To me, a more definitive definition of Midwest has to do with the Rust Belt, or the prior large steel producing and manufacturing region of the US. This is why I place Pittsburgh there, where else would the Steel City be? This is also why Cincinnati and the majority of the cities in Ohio belong there. Detroit, definitely. Minnesota - where do you think the iron ore came from? Wisconsin, where the lake steamers to move the ore were built. So to me the 12 census designated states of the Midwest are right on, and some close neighbors such as Pittsburgh belong there.
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Old 11-30-2011, 01:10 PM
 
5,054 posts, read 5,901,971 times
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Cincinnati is abosolutely midwestern.

I see anything west of the Appalachians as where the midwest begins. The Appalachians mountains are the boundary between the eastern seabord and the midwest.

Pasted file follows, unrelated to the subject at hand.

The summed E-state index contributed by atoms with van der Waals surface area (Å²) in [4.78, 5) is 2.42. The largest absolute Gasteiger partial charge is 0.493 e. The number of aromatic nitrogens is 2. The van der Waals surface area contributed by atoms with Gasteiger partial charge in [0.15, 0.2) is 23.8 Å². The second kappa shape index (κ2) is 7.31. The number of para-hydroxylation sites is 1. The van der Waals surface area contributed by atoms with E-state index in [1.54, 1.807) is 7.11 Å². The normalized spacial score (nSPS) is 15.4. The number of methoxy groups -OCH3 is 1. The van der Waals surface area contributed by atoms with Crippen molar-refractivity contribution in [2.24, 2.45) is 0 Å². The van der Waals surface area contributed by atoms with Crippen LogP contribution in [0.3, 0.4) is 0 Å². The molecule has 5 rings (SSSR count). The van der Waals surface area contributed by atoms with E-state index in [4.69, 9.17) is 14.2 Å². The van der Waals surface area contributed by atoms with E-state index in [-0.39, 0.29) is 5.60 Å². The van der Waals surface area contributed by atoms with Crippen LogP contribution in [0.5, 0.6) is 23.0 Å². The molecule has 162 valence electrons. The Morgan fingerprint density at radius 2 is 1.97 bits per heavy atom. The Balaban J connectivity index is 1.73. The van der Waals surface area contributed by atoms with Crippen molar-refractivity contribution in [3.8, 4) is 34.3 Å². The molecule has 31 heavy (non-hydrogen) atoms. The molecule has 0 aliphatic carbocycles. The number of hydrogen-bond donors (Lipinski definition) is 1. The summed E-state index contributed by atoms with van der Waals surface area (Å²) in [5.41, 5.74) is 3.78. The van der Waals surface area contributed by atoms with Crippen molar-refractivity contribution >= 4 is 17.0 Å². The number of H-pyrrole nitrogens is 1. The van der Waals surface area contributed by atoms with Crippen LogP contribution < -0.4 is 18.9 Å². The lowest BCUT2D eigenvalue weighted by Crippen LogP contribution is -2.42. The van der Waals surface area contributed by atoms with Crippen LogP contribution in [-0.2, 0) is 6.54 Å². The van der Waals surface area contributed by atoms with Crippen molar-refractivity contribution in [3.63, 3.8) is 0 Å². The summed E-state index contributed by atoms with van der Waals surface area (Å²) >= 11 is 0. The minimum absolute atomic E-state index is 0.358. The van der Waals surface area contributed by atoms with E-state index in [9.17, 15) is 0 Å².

IMO, the midwest transitions to the great plains when you get a certain distance west of the Mississippi.

To me, Omaha and Kansas city are more great plains than midwest.

From a median population center of the country, Cincinnati believe it or not is not that far from it!

As most of the population is still east of the Mississipppi it does pull the geographic center.

Median center of United States population - Wikipedia, the free encyclopedia

As far as how I see Cincinnati? Its honestly one of my favorite cities in the midwest, way more cool than people realize, and seriously not as southern or conservative as people claim.